It’s been a week, and still no Frank Ocean. A lot of fans gave up entirely, others have reached peak levels of ennui. Michael conducted an investigation on Reddit to show us all just how dire the situation’s become:
r/FrankOcean has become a petri dish for existential despair. pic.twitter.com/Rjgpfa8eEI
— Michael Nelson (@nelsonicboom) August 8, 2016
Who can blame these woeful disciples? Honestly… we out here waiting for Godot with them. In the meantime, listen to these other songs not made by Frank Ocean while you wait with us.
Meal ticket ticket meal ticket ticket, uhh. Seems like a simple, catchy phrase that rolls easy enough off the tongue, right? But for kids in the public school system who get government-assisted “free lunches” or the homeless, that little piece of paper can be a physical manifestation of shame with a huge, invisible heft. Ain’t shit free. My school had cards, so your embarrassment had a laminated shine to it. I thanked my mom every day that I wasn’t one of those kids with the plastic mortification because the ruthless teasing was incessant.
Full stomachs have status, and status can seem like everything when you don’t have it. Isaiah Rashad rubs his metaphorical pot belly on “Free Lunch.” He details the myriad ways he ensures he has nothing in common with the have-nots, whether it’s slanging pills, potions, raps, clothes, whatever, as long as he’s not broke(n). He gloats about what his hustle affords him and how he shares it with a small, trusted circle of family and friends, “I come from where you can’t suck my dick and leave my cousin out/ In my hood we call it clout.” He does it so slick that you have to feel him, especially over that beat with Organized Noize-esque “Me and you, yo mama and yo cousin too” Outkast era smoothness. So yea, 9/2 can’t come soon enough. I’m hungry. –Collin
A couple of years ago, Against Me! made an absolutely stunning, rousing album about Laura Jane Grace’s gender dysphoria, about how it feels to come out as transgender in a hostile world. That whole narrative has dominated every story about Against Me! for years now, and you can understand why. But we shouldn’t let that obscure something else about Against Me!: They are an absolutely ripshit punk rock band, one capable of cranking out anthems about just about anything. Case in point: this rocketing-forward sea shanty about heartbreak and loss. It’s a breakup song, and breakup songs exist outside questions of identity and binary. They just are, and this one, with its furious lostness and its “oh shit, what do I do now?” conclusion, stands as a powerful reminder that Against Me! are still a band. –Tom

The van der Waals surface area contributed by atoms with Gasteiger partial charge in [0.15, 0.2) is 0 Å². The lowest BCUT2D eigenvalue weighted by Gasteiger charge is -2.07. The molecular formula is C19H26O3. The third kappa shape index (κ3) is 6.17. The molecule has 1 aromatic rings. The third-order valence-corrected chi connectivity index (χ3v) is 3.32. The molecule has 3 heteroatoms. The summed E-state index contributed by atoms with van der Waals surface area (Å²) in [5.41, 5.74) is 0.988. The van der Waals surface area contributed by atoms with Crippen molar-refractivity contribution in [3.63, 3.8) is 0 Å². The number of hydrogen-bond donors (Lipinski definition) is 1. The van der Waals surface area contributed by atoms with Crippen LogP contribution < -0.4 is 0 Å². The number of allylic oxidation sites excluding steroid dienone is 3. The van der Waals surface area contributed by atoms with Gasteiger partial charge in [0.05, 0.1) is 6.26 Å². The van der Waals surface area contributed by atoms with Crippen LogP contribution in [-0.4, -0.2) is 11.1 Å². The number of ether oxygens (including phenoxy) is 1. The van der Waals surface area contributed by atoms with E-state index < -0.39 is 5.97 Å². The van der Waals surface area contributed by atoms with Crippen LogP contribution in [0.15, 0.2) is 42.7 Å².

Joyce Manor are low-key masters of deception. They’ll bait you with song titles like “Fake I.D.” and “Eighteen” and “This Song Is A Mess But So Am I,” and you’ll think it will be some silly, trivial, or whiny laments about youth and not knowing anything about the world yet. Then they come with evocative introspection and emotion disguised as nonchalance. “Fake I.D.” begins with an inconsequential but still loaded question, “What do you think about Kanye West?” Though you can probably discern all you need to about a person based on the reasons why they love or hate Kanye West (because there’s no in-between), it quickly gets deeper without you knowing it. The controlled chaos of the crashing cymbals and fuzz distract you as they slowly work you toward real sentiments wrapped in a deadpan delivery. That’s rare. It seems it’s all about the feels these days, but they’re rarely accompanied by a deft subtlety. –Collin
OK, first of all let’s just acknowledge the obvious: Sex Stains is a great band name. It’s suggestive and sticky and only a little gross sounding, and I’m honestly just mad as hell that I didn’t think of it first. I want to buy this band’s T-shirt without even hearing a single note of their music, so its great that their debut single is really fucking good. Sex Stains make the kind of free-form, no-fucks-given punk that pioneered the genre, which makes a lot of sense since they’re fronted by Bratmobile’s own Allison Wolfe. “Land Of La LA” is a simple call-and-response, a loving and snarky homage to a city that inspires. It’s abrasive and totally charming all at once. –Gabriela
Ghosts are one of the oldest and most obvious metaphors there are — our pasts come back to quite literally haunt us, our memories and regrets and traumas manifesting themselves with a frighteningly familiar face. In Chinese Buddhism and folk religion, hungry ghosts are the spirits of the greedy and the selfish reborn as ravenous creatures, cursed with mouths so tiny that they can never sate themselves. On “Hungry Ghost,” Johanna Warren transposes that concept from the purely spiritual realm to the personal, lamenting, “They say that what you give is what you get/ I gave you everything and all I got is a lot of regret,” stretching out the last syllable in “regret” like a wistful sigh. Her voice sounds as ancient and timeless as ever, but the music around it sounds more earthbound than usual, granted weight and heft by Jim Bertini’s drums and flickers of almost psychedelic guitar. “The thing is, I try to forget it but it’s here to stay,” she sings, and so is her music, its presence felt even after the last echo dies down. –Peter